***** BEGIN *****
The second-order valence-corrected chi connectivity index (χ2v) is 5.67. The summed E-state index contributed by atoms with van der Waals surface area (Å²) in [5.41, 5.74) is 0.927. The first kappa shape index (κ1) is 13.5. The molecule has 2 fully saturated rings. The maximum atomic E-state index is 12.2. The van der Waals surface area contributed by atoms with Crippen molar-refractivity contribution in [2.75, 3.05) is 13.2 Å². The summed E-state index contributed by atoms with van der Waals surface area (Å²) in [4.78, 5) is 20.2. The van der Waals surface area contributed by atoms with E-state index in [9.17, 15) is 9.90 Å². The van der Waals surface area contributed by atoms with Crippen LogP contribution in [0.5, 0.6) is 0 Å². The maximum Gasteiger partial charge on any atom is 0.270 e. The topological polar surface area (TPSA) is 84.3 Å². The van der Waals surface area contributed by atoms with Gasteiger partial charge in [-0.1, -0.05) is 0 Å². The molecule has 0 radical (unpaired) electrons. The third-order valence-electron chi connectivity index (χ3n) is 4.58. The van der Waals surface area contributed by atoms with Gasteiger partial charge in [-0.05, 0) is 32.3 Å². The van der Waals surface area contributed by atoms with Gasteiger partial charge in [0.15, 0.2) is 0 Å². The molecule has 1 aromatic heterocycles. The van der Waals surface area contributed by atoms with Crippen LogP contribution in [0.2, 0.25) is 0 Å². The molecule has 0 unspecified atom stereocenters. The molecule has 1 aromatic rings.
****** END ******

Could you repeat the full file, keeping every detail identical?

The second-order valence-corrected chi connectivity index (χ2v) is 5.67. The summed E-state index contributed by atoms with van der Waals surface area (Å²) in [5.41, 5.74) is 0.927. The first kappa shape index (κ1) is 13.5. The molecule has 2 fully saturated rings. The maximum atomic E-state index is 12.2. The van der Waals surface area contributed by atoms with Crippen molar-refractivity contribution in [2.75, 3.05) is 13.2 Å². The summed E-state index contributed by atoms with van der Waals surface area (Å²) in [4.78, 5) is 20.2. The van der Waals surface area contributed by atoms with E-state index in [9.17, 15) is 9.90 Å². The van der Waals surface area contributed by atoms with Crippen LogP contribution in [0.5, 0.6) is 0 Å². The maximum Gasteiger partial charge on any atom is 0.270 e. The topological polar surface area (TPSA) is 84.3 Å². The van der Waals surface area contributed by atoms with Gasteiger partial charge in [-0.1, -0.05) is 0 Å². The molecule has 0 radical (unpaired) electrons. The third-order valence-electron chi connectivity index (χ3n) is 4.58. The van der Waals surface area contributed by atoms with Gasteiger partial charge in [-0.05, 0) is 32.3 Å². The van der Waals surface area contributed by atoms with Gasteiger partial charge in [0.15, 0.2) is 0 Å². The molecule has 1 aromatic heterocycles. The van der Waals surface area contributed by atoms with Crippen LogP contribution in [0.2, 0.25) is 0 Å². The molecule has 0 unspecified atom stereocenters. The molecule has 1 aromatic rings.